The Leaving by Tara Altebrando

Genre: Mystery

# of Pages:  421

On their very first day of school, six kindergartners are mysteriously abducted from school and do not surface for eleven years when they are all mysteriously dropped off with no memories and only their parents’ addresses clutched in their hands.  One of the original six, Max, does not return with the others and the realization that he hasn’t returned breaks his family even more.  His sister, Avery, decides to start investigating on her own to see if she can find out where Max is.  The others, meanwhile are struggling as well.  Scarlet comes home to a mother who has become obsessed with the idea that aliens stole her daughter and Caleb comes home in time to witness a tragedy.  They have been told repeatedly that it’s probably a good thing they can’t remember the last eleven years and the horrors they witnessed, but most of them still want to know where they have been especially since they are exhibiting knowledge in certain areas and they don’t know why.  They have missed most of their childhood and they each need to figure out how they fit into their own lives again.  Will they ever learn the truth behind their disappearance?  Where is Max?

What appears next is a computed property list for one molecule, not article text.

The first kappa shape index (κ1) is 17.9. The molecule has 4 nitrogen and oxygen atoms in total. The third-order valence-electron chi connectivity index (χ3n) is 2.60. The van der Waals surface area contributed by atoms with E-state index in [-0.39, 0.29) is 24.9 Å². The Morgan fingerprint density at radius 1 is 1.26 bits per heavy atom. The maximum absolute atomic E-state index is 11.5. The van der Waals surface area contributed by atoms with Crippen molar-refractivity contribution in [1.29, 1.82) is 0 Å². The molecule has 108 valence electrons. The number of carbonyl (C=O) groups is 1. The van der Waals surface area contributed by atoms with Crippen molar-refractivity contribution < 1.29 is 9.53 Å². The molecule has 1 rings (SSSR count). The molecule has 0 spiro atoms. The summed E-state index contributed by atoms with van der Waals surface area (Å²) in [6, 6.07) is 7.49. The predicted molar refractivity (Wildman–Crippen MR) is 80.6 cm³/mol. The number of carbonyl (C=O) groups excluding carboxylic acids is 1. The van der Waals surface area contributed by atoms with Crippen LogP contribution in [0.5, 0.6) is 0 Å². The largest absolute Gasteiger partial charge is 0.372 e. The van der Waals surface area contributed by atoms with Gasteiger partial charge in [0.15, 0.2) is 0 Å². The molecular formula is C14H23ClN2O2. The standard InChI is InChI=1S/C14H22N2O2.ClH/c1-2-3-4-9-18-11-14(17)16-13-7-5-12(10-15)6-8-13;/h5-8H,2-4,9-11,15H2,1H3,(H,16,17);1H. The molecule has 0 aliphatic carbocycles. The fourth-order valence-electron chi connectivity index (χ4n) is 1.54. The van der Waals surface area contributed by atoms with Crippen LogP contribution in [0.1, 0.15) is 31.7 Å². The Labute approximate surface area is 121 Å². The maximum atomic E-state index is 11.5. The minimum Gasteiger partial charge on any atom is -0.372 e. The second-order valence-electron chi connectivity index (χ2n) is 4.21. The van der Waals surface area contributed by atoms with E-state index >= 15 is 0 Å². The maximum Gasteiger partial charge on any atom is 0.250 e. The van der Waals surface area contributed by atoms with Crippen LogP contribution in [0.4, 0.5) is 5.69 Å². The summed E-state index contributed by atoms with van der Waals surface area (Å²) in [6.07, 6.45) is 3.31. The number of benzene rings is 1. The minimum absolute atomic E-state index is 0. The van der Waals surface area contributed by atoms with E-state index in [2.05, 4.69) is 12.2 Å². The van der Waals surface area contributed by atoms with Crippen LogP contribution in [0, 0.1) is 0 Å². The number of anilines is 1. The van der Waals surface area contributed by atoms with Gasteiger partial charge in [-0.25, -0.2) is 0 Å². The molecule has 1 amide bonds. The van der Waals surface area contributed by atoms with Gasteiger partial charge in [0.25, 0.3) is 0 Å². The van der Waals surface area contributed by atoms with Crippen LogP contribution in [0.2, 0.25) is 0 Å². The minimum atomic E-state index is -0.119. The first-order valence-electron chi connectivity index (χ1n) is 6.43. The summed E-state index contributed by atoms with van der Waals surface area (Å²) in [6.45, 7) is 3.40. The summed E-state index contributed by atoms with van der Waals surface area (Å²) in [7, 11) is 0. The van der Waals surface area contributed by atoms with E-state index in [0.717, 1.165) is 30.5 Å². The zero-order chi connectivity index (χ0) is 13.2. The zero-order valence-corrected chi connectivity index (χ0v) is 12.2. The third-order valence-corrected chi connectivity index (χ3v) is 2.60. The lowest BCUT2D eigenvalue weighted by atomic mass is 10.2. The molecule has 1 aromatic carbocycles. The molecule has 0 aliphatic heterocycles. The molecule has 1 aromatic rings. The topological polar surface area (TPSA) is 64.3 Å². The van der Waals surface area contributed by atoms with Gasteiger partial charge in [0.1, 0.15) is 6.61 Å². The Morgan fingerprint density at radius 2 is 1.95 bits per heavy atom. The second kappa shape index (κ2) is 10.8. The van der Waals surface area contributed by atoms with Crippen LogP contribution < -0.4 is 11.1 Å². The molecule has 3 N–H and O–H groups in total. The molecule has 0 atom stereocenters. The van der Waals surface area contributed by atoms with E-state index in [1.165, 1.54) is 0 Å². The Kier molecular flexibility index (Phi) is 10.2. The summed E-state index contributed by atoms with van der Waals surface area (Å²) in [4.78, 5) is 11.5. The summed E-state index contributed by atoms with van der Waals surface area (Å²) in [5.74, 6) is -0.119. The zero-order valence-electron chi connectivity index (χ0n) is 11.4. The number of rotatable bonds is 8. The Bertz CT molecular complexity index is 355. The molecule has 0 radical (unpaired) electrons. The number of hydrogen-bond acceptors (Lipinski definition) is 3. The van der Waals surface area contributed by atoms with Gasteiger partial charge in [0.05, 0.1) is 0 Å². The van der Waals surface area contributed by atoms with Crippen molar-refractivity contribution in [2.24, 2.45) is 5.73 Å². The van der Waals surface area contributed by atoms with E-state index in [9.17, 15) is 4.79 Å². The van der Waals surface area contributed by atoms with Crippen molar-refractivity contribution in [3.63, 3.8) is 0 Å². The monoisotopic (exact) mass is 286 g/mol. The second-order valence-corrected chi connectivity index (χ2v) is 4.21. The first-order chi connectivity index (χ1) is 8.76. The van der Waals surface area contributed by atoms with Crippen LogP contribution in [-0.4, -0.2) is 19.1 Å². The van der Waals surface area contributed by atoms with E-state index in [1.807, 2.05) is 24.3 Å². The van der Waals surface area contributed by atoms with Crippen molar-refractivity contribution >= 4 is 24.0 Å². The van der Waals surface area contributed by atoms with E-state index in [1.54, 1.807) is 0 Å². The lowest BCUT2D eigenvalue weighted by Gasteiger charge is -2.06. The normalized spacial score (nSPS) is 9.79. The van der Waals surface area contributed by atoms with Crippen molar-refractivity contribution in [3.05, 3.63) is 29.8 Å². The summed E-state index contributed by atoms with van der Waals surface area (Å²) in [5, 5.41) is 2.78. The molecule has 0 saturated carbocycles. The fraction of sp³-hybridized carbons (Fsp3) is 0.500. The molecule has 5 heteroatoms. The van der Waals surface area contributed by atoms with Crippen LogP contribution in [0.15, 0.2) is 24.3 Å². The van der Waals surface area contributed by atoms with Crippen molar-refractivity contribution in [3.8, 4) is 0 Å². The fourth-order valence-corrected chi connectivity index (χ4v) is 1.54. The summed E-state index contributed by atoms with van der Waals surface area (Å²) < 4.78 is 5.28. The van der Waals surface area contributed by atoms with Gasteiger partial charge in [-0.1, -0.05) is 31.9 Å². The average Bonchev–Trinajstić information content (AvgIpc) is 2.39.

Mystery readers will love this book because it is engaging, but also believable with many unusual facts they need to put together in order to get a general idea for what happened to them.  They know they may never know everything, but even learning the person responsible would be helpful when trying to move on.  The characters are all developed so that the reader can understand their feelings and motivations, while also understanding how hard it would be to go through something like this.  The ending is also very satisfying while not being too tidy or predictable.  Recommended.

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The Possible by Tara Altebrando

Genre:  Realistic Fiction

# of Pages:  292